Tech Nation: Israel's Tech Sector Irked by New Rules on Work Visas

OrthoSpace raises $7 million; Carlos Slim praises Israel; New seed-stage fund in town.

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A high-tech office in Nazareth.
A high-tech office in Nazareth.Credit: Ofer Vaknin

Israel's Tech sector irked by new rules on work visas

Israel’s high-tech industry is angry over new rules that require people visiting Israel even for a short time as consultants to apply for a work visa, saying the move will add another layer of needless bureaucracy. The new rules were first reported by TheMarker last week and include employees working overseas for Israeli companies. “Most of the people whose expertise is needed in Israel have options outside Israel. If we increase the burden of coming to Israel, they won’t come,” said Eden Shochat, a partner in the venture capital fund Aleph. “It doesn’t make any sense that a rule like this is being imposed on high-tech,” added Erez Tsur, chairman of the trade association Israel Advanced Technology Industries. “If the rules are imposed the number of visitors will drop sharply. It’s a disaster for an industry that doesn’t operate in a vacuum and needs to interact with experts overseas.” (Eliran Rubin)

OrthoSpace raises $7 million for orthopedic implant system

OrthoSpace, whose biodegradable balloon system is used to help patients with rotator cuffs deemed irreparable, says it has raised $7 million in a financing round led by Johnson & Johnson’s venture capital arm. HealthpointCapital, Smith & Nephew and Triventures participated in the round. The funds will be used to support a study needed to get U.S. Food and Drug Administration approval for the company’s InSpace implant technology and expand its operations in Europe, South America and Asia. InSpace is marketed in Europe, Israel, Russia and Hong Kong, where 10,000 balloons have been implanted. InSpace is indicated for patients who suffer from a rotator cuff injury; it reduces shoulder pain and improves the range of motion. The procedure can be performed in an outpatient setting. Founded in 2009 and based in Caesarea, OrthoSpace has raised $15 million in two fundraising rounds, according to the website CrunchBase. (TheMarker Staff)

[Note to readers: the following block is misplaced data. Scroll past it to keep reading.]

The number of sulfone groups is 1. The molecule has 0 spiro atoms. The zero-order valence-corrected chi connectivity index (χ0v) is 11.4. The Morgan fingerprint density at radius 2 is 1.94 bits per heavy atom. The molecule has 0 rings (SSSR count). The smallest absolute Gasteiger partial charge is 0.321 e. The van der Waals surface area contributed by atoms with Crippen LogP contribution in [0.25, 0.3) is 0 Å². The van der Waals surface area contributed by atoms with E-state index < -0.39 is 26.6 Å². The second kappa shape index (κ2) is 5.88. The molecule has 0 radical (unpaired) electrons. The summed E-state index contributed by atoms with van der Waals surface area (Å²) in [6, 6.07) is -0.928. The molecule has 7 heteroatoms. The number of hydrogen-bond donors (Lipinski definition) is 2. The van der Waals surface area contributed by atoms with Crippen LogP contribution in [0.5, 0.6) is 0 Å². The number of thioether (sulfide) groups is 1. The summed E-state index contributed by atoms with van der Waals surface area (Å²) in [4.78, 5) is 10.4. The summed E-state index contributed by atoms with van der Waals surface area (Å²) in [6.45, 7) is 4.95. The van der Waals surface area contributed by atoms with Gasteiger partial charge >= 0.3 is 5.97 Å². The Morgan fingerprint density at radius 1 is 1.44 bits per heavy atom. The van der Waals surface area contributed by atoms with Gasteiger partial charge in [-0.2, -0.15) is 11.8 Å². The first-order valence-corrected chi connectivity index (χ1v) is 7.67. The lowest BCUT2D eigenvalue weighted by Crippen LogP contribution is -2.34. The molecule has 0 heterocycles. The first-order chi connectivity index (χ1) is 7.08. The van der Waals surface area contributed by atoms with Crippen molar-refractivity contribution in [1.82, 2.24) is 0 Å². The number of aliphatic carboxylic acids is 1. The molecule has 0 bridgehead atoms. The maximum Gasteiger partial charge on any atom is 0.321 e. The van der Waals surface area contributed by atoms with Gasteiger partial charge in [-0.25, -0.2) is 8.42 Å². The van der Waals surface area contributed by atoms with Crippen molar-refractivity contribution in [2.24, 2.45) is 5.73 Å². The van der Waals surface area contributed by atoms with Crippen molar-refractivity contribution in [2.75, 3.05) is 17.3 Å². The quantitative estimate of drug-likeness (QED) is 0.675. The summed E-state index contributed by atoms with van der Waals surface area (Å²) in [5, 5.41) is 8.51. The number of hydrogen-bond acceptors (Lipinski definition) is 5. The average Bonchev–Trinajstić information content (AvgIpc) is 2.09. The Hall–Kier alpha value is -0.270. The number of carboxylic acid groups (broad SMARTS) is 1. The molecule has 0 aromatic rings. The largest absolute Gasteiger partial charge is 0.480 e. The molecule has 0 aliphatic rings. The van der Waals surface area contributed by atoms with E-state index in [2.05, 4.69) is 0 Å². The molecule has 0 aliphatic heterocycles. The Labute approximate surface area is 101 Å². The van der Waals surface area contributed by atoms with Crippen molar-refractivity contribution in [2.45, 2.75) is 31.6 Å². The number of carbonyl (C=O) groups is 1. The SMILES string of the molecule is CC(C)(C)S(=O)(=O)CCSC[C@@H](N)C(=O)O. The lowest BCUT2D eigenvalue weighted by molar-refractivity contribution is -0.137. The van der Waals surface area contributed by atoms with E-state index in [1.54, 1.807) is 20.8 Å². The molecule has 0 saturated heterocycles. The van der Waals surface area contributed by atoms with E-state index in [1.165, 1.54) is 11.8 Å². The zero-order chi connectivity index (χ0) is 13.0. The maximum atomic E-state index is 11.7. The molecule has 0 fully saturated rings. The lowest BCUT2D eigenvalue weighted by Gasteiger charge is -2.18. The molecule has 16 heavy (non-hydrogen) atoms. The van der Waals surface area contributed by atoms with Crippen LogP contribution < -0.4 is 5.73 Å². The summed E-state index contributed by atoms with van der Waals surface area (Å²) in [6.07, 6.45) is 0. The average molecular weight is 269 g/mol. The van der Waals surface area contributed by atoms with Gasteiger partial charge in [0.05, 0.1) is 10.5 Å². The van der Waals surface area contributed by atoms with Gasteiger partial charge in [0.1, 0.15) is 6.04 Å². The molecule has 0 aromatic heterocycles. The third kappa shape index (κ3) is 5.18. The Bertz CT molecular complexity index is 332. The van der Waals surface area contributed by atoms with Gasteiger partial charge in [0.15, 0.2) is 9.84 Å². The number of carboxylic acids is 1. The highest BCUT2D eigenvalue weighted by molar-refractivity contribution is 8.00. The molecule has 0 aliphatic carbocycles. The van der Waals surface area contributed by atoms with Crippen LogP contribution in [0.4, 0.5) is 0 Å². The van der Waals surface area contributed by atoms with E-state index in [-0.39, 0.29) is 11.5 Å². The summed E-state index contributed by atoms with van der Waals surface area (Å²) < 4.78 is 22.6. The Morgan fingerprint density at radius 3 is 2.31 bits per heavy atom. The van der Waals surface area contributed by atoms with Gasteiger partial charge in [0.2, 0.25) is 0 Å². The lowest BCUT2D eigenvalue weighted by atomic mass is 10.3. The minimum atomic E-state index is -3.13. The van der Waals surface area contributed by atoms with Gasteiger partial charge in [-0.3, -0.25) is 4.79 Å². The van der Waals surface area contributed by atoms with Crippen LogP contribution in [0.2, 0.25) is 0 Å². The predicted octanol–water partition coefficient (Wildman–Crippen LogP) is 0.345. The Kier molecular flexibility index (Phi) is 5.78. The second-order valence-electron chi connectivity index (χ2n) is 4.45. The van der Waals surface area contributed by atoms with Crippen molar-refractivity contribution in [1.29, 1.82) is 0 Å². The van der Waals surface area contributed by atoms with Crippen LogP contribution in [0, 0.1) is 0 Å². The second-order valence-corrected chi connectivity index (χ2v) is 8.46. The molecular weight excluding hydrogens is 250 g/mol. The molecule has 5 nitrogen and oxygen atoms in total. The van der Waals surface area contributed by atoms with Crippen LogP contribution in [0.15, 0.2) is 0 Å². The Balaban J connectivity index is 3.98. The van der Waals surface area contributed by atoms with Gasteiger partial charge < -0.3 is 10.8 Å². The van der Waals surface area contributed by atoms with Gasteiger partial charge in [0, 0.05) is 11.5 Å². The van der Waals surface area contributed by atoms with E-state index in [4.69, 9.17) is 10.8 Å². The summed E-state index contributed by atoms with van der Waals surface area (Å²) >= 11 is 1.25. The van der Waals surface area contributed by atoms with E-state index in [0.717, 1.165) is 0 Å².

Mexico’s Carlos Slim cites Israel as rising tech power

Billionaire Carlos Slim, Mexico’s richest person, has cited Israel as an up-and-coming high-tech power that presents a risk to America’s leadership in the industry. “You are the leaders in technology, but there are other countries moving there China, Israel and everyone wants to improve,” Slim said in an interview with Bloomberg News. “I think that is a main issue.” Slim was using the tech challenge as an example of how U.S. President-elect Donald Trump is focusing on the wrong issues and would damage the U.S. economy by rolling back trade agreements with Mexico. “I would be more worried if I were an American,” Slim said. “If you are going to close the economy, it is bad. He has the risk to lose the international leadership of the United States." Israeli officials have expressed optimism that Trump’s hostility to world trade would have no impact on Israel because Israeli exports don’t threaten American jobs. (TheMarker Staff)

Three Genesis Partners vets forming new seed-stage fund

Three senior members of the investment team at the Israeli venture capital fund Genesis Partners are forming an early-stage fund of their own called F2 Capital. Founded by Genesis founding partner Eddy Shalev, Jonathan Saacks and Barak Rabinowitz, F2 is in the process of raising $50 million for its first fund that will invest in “frontier tech” such as drones, satellite technology, augmented reality and virtual reality. Meanwhile, it has taken over management of a Genesis accelerator program called the Junction that connects entrepreneurs with big enterprise companies. The firm maintains an option to invest more in later rounds. F2’s investors are mostly family funds based in Israel, the United States and Australia, Rabinowitz told the technology website TechCrunch last week. F2 was formed after Genesis failed to raise $125 million for what was supposed to be its fifth fund. Formed in 1996, Genesis has managed $620 million and invested in 100 companies over the years. (Eliran Rubin and Ruti Levy)

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